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In physics, angular momentum, moment of momentum, or rotational momentum[1][2] is a vector quantity that can be used to describe the overall state of a physical system. The angular momentum L of a particle with respect to some point of origin is

\( \mathbf{L} = \mathbf{r} \times \mathbf{p} = \mathbf{r} \times m\mathbf{v}\, , \)

where r is the particle's position from the origin, p = mv is its linear momentum, and × denotes the cross product.

The angular momentum of a system of particles (e.g. a rigid body) is the sum of angular momenta of the individual particles. For a rigid body rotating around an axis of symmetry (e.g. the blades of a ceiling fan), the angular momentum can be expressed as the product of the body's moment of inertia, I, (i.e. a measure of an object's resistance to changes in its rotation rate) and its angular velocity ω:

\( \mathbf{L} = I \boldsymbol{\omega} \, .\)

In this way, angular momentum is sometimes described as the rotational analog of linear momentum.

Angular momentum is conserved in a system where there is no net external torque, and its conservation helps explain many diverse phenomena. For example, the increase in rotational speed of a spinning figure skater as the skater's arms are contracted is a consequence of conservation of angular momentum. The very high rotational rates of neutron stars can also be explained in terms of angular momentum conservation. Moreover, angular momentum conservation has numerous applications in physics and engineering (e.g. the gyrocompass).

Angular momentum in classical mechanics
Relationship between force (F), torque (τ), momentum (p), and angular momentum (L) vectors in a rotating system

The angular momentum L of a particle about a given origin is defined as:

\( \mathbf{L}=\mathbf{r}\times\mathbf{p} \)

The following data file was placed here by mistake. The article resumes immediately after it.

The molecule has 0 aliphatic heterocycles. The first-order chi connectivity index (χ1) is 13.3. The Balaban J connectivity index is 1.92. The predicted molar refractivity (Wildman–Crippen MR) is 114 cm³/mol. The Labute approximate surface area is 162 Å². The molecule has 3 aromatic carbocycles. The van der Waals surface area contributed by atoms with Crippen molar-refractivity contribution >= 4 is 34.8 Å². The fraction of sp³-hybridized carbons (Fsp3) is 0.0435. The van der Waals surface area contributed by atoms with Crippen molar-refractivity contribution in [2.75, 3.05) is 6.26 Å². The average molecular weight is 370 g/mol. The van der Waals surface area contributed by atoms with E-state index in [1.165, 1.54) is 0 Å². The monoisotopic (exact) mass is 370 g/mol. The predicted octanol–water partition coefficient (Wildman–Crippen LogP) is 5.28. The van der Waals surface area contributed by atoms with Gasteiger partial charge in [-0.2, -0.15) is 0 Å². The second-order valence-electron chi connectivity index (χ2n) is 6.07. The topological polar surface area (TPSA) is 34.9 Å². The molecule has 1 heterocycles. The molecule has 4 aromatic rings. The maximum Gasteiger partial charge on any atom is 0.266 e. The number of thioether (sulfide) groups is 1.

where r is the position vector of the particle relative to the origin, p is the linear momentum of the particle, and × denotes the cross product.

As seen from the definition, the derived SI units of angular momentum are newton meter seconds (N·m·s or kg·m2s−1) or joule seconds (J·s). Because of the cross product, L is a pseudovector perpendicular to both the radial vector r and the momentum vector p and it is assigned a sign by the right-hand rule.

For an object with a fixed mass that is rotating about a fixed symmetry axis, the angular momentum is expressed as the product of the moment of inertia of the object and its angular velocity vector:

\( \mathbf{L}= I \boldsymbol{\omega} \)

where I is the moment of inertia of the object (in general, a tensor quantity), and ω is the angular velocity.

The angular momentum of a particle or rigid body in rectilinear motion (pure translation) is a vector with constant magnitude and direction. If the path of the particle or rigid body passes through the given origin, its angular momentum is zero.

Angular momentum is also known as moment of momentum.
Angular momentum of a collection of particles

If a system consists of several particles, the total angular momentum about a point can be obtained by adding (or integrating) all the angular momenta of the constituent particles.
Angular momentum simplified using the center of mass

It is very often convenient to consider the angular momentum of a collection of particles about their center of mass, since this simplifies the mathematics considerably. The angular momentum of a collection of particles is the sum of the angular momentum of each particle:

\( \mathbf{L}=\sum_i \mathbf{R}_i\times m_i \mathbf{V}_i \)

where Ri is the position vector of particle i from the reference point, mi is its mass, and Vi is its velocity. The center of mass is defined by:

\( \mathbf{R}=\frac{1}{M}\sum_i m_i \mathbf{R}_i \)

where the total mass of all particles is given by

\( M=\sum_i m_i.\, \)

It follows that the velocity of the center of mass is

\( \mathbf{V}=\frac{1}{M}\sum_i m_i \mathbf{V}_i.\, \)

If we define ri as the displacement of particle i from the center of mass, and vi as the velocity of particle i with respect to the center of mass, then we have

\( \mathbf{R}_i=\mathbf{R}+\mathbf{r}_i\, and \mathbf{V}_i=\mathbf{V}+\mathbf{v}_i\, \)

and also

\( \sum_i m_i \mathbf{r}_i=0\, and \sum_i m_i \mathbf{v}_i=0\, \)

so that the total angular momentum with respect to the center is

\( \mathbf{L}=\sum_i (\mathbf{R}+\mathbf{r}_i)\times m_i (\mathbf{V}+\mathbf{v}_i) = \left(\mathbf{R}\times M\mathbf{V}\right) + \left(\sum_i \mathbf{r}_i\times m_i \mathbf{v}_i\right). \)

The first term is just the angular momentum of the center of mass. It is the same angular momentum one would obtain if there were just one particle of mass M moving at velocity V located at the center of mass. The second term is the angular momentum that is the result of the particles moving relative to their center of mass. This second term can be even further simplified if the particles form a rigid body, in which case it is the product of moment of inertia and angular velocity of the spinning motion (as above). The same result is true if the discrete point masses discussed above are replaced by a continuous distribution of matter.